Significantly, the results of the report survey indicate that victims who were supported by a stalking advocate had higher rates of reporting to the police and were more successful when pursuing legal action against their stalkers than the national rates. Two in five respondents (38%) who were supported by a stalking advocate said their advocate helped them report to the police, one in three (30%) saw their stalkers charged, one in four (26%) saw their stalkers prosecuted, and one in four (25%) saw their stalkers convicted. This is compared with published rates for England and Wales where only one in 50 cases are reported, one in 435 stalkers are charged, one in 556 stalkers are prosecuted, and one in 1,000 stalkers are convicted.

Respondents also said their stalking advocate was vital in supporting their overall wellbeing and mental health. Approximately three out of four respondents, 79% said their stalking advocate had validated their experiences and had identified where stalking behaviours were occurring. Stalking advocates also helped respondents by assessing risk, creating safety plans, and empowering them to take next steps.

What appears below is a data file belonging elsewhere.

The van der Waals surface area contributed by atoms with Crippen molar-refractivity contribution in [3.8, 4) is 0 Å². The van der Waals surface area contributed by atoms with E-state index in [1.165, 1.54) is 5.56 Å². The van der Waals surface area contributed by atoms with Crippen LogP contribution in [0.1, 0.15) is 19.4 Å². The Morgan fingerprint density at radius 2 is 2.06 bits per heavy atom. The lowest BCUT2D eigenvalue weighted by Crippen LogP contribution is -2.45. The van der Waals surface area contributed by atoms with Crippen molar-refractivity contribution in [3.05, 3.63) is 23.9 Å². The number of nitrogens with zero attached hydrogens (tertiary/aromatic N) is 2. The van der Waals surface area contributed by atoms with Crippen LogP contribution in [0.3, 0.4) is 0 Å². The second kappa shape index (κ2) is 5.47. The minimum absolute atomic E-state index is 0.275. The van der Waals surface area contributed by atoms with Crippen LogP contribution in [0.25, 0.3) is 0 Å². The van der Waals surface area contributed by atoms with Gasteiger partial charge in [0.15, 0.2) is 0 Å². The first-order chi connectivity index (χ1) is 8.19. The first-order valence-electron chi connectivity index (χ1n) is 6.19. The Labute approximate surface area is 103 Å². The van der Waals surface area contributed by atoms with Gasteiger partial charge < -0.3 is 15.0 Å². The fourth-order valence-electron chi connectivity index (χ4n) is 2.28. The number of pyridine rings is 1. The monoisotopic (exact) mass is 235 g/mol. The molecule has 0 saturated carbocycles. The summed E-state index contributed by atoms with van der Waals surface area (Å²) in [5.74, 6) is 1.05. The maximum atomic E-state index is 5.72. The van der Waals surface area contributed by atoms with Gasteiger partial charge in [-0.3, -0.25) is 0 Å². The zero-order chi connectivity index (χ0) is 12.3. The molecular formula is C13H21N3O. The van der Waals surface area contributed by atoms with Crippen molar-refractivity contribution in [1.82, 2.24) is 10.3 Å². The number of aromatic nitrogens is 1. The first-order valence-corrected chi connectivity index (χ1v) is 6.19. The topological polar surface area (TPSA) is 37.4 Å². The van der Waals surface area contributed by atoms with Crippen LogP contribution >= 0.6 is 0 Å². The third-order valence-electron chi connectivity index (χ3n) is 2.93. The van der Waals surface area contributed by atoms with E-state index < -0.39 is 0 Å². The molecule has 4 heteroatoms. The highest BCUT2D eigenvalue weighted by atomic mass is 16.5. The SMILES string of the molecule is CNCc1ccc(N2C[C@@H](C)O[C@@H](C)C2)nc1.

However, the report also highlights that more needs to be done to provide victims with access to stalking advocacy services. Most victims are not being connected to critical stalking specialist support which can improve their wellbeing and safety, protect their rights, and help them achieve better legal outcomes as a result.


Victims commented: